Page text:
Windows 10: Repair Install Windows 10 with an In-place Upgrade
The message I received does not contain the blather about, 'or you're trying to install an older (yadda, yadda, yadda)'. It has a period after the words 'unsupported directory'. That, my friend is pointedly misleading and unhelpful.
Semantics. All I know is that I was on this site and I found that same link you provided. It matters no even a little to me who actually hosts the ISOs..
And I don't know that the rest of your post points me to a solution. Even if I re-download a W10 Home 64 from that link how is it going to match up with the build I currently have on my W10 tower?
The media creation tool provides the latest major build, not the 1511 build. It should matter to you who hosts the ISO's. You could get one which has been tampered with in any way you can imagine.
What I meant was that I trust this site. Whether tenforums is hosting ISOs, or providing a link to another site that does host them is immaterial to me. I assume that all links that have passed muster with tenforums are safe and reliable.
As far as the W10 build goes, are you saying that if I get the latest major build, for the correct OS, that I should be able to do the repair install in-place upgrade? Regardless of the build on my W10 tower?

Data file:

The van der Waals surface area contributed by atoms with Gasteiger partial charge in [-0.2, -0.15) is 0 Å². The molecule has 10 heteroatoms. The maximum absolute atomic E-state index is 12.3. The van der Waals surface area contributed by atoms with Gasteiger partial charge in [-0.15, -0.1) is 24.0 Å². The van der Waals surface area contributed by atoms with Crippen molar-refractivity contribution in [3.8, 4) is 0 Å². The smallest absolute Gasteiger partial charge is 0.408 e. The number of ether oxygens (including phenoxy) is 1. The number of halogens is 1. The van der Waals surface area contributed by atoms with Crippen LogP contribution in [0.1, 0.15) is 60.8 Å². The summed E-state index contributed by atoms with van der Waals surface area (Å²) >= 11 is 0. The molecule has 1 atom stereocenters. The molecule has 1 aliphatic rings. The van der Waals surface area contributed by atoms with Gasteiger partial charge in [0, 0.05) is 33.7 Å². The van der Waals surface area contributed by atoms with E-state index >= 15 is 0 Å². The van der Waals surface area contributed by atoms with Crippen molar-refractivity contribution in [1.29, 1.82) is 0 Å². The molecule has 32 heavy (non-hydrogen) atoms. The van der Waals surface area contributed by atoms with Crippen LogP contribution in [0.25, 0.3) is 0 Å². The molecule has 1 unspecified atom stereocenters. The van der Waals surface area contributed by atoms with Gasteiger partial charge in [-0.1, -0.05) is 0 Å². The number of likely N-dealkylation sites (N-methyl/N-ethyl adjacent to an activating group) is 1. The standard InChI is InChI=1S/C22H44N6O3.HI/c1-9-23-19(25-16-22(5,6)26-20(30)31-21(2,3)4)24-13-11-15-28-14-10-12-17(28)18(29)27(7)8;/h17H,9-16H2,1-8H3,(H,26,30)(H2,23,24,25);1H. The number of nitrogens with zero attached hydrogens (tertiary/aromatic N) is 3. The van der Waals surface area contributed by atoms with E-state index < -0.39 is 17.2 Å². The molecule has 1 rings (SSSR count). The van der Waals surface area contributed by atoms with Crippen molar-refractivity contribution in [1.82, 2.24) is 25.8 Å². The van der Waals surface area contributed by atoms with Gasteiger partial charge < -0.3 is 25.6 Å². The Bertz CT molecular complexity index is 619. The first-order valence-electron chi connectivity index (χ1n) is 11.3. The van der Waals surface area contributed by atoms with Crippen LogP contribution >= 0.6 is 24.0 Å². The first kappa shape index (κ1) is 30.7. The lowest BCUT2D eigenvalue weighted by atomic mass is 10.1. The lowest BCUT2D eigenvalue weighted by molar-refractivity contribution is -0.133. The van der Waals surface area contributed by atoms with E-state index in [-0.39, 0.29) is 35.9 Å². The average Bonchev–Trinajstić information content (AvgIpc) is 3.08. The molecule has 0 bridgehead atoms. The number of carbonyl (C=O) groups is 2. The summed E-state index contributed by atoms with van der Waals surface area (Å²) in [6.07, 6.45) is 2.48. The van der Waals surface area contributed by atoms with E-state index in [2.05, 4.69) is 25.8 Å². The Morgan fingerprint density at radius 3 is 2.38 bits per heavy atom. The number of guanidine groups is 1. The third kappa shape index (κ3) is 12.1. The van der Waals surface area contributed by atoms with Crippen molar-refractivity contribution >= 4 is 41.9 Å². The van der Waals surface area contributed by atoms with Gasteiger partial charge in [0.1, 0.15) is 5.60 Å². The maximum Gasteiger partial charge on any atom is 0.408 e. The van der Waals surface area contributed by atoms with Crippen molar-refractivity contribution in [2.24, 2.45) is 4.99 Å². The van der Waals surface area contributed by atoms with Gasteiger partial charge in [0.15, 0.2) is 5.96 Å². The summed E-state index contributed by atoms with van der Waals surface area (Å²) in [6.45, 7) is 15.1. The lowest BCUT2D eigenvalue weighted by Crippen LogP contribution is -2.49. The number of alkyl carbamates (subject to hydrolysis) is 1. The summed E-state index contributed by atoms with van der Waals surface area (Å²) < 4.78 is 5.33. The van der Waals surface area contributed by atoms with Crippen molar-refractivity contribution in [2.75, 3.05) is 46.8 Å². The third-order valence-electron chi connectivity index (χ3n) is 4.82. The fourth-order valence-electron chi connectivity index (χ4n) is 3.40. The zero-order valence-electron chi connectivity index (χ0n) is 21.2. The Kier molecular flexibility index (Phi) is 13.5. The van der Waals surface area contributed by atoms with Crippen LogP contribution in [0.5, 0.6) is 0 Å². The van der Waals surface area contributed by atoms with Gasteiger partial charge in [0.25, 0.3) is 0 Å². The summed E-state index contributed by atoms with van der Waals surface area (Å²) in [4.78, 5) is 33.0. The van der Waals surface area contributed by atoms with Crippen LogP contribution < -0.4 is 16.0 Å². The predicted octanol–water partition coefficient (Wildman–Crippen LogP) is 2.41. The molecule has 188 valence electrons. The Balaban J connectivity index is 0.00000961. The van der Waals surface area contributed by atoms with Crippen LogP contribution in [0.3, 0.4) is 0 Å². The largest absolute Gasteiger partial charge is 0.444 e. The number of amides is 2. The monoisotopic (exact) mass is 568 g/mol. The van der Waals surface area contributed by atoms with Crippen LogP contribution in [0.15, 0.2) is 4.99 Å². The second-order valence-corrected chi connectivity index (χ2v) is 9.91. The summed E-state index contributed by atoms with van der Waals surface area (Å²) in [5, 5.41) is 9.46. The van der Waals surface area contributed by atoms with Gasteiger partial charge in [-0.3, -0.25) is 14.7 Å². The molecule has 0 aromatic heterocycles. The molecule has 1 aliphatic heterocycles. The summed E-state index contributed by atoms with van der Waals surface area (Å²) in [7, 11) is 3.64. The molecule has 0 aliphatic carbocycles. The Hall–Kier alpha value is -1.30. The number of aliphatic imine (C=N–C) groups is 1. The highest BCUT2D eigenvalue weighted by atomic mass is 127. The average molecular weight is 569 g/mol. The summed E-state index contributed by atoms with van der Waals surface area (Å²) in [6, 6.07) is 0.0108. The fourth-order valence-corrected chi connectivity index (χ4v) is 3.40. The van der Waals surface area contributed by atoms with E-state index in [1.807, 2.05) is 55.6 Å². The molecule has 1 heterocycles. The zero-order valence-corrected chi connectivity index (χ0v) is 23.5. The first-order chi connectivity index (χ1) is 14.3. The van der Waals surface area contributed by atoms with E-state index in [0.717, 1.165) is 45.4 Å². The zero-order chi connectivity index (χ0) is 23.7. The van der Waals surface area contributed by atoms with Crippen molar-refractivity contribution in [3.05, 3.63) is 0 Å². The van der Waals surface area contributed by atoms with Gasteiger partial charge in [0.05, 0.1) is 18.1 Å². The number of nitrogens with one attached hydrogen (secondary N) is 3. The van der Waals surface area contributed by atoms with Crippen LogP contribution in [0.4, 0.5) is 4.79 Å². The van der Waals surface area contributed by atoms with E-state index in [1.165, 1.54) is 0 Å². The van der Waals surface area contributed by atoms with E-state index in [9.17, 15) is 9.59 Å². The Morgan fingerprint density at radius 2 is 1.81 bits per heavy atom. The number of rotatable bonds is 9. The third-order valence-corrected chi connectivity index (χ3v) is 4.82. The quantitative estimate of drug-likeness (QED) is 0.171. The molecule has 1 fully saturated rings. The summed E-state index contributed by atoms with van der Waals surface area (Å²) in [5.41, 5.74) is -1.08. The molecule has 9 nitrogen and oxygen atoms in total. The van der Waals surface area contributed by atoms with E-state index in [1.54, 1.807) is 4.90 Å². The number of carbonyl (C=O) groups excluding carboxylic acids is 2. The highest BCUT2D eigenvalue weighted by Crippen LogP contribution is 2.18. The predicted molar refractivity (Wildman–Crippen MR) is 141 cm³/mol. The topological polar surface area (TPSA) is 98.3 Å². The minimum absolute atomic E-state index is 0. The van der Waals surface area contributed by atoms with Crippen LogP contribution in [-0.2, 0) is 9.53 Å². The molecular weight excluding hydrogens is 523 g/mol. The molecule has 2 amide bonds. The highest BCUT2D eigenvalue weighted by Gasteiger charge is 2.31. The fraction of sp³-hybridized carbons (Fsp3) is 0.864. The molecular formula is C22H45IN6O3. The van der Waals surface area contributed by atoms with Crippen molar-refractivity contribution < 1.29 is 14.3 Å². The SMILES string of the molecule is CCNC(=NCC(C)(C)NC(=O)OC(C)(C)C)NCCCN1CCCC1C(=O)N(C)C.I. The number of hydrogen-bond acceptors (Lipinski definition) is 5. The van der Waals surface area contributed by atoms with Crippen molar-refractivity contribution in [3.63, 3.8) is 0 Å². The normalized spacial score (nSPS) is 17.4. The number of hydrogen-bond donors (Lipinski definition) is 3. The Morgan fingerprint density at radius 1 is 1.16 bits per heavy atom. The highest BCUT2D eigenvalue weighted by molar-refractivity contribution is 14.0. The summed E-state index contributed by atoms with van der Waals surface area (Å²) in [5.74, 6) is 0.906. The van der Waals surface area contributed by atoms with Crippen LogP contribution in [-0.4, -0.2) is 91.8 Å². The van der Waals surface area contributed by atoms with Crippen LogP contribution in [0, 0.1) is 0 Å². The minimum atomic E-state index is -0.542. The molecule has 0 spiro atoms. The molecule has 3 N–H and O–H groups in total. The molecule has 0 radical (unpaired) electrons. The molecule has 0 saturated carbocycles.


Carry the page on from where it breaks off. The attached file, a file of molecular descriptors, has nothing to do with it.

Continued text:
It has to be 1607, and match the original language. You will then receive at least a cumulative update to bring you up to date.
My preference (and recommended by others) is
a. Create a disk image of what you have now (we repeatedly recommend e.g. Macrium Reflect (free) + its boot medium + external storage for images)
b. Perform the in-place upgrade repair (I prefer to defer the update, separating one from the other)
c. Check all ok
d. Perform update
e. Update my disk image
f. Deal with any other issues arising
This thread was a great help for me and very much better than what the Microsoft site has about Repair Installs.
Will in-place upgrade fix permission problems?
Somehow, permissions on my main system drive got messed up and will not boot. Fortunately, I have a second boot drive with a more minimal installation of Windows 10. Booting from that drive, I can run chkdsk on my main drive and no problems are found with the file system structure. However, I cannot run sfc on that drive due to protection not allowing it.
My question is, will this in-place upgrade fix up all the system directories and files permissions? I do have a complete cloned bootable backup that's a week or two old which I can re-clone to the main system SSD, but I am saving that as my last resort.
It'll fix issues with system files, but it will not help for files in user folders.
Unfortunately, if you are unable to boot into Windows, you will not be able to do a repair install.
I can boot offf the second drive, will that not work? They both have the anniversary update.
I'm afraid not. It has to be done from within the Windows 10 you wanted to repair.
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